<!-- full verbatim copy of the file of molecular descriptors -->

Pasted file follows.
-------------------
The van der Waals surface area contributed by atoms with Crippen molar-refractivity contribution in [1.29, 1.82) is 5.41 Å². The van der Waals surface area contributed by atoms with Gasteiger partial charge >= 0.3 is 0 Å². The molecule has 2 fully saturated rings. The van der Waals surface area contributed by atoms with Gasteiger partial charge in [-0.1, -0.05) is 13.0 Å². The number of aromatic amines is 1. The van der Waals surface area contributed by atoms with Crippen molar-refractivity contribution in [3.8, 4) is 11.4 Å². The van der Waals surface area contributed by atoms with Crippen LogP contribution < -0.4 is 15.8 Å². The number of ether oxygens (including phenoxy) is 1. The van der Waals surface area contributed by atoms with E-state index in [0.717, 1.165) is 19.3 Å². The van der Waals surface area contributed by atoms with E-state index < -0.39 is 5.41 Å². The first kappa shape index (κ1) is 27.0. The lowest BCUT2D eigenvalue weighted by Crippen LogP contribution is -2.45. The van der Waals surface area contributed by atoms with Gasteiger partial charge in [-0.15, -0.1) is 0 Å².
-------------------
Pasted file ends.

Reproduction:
The van der Waals surface area contributed by atoms with Crippen molar-refractivity contribution in [1.29, 1.82) is 5.41 Å². The van der Waals surface area contributed by atoms with Gasteiger partial charge >= 0.3 is 0 Å². The molecule has 2 fully saturated rings. The van der Waals surface area contributed by atoms with Gasteiger partial charge in [-0.1, -0.05) is 13.0 Å². The number of aromatic amines is 1. The van der Waals surface area contributed by atoms with Crippen molar-refractivity contribution in [3.8, 4) is 11.4 Å². The van der Waals surface area contributed by atoms with Crippen LogP contribution < -0.4 is 15.8 Å². The number of ether oxygens (including phenoxy) is 1. The van der Waals surface area contributed by atoms with E-state index in [0.717, 1.165) is 19.3 Å². The van der Waals surface area contributed by atoms with E-state index < -0.39 is 5.41 Å². The first kappa shape index (κ1) is 27.0. The lowest BCUT2D eigenvalue weighted by Crippen LogP contribution is -2.45. The van der Waals surface area contributed by atoms with Gasteiger partial charge in [-0.15, -0.1) is 0 Å².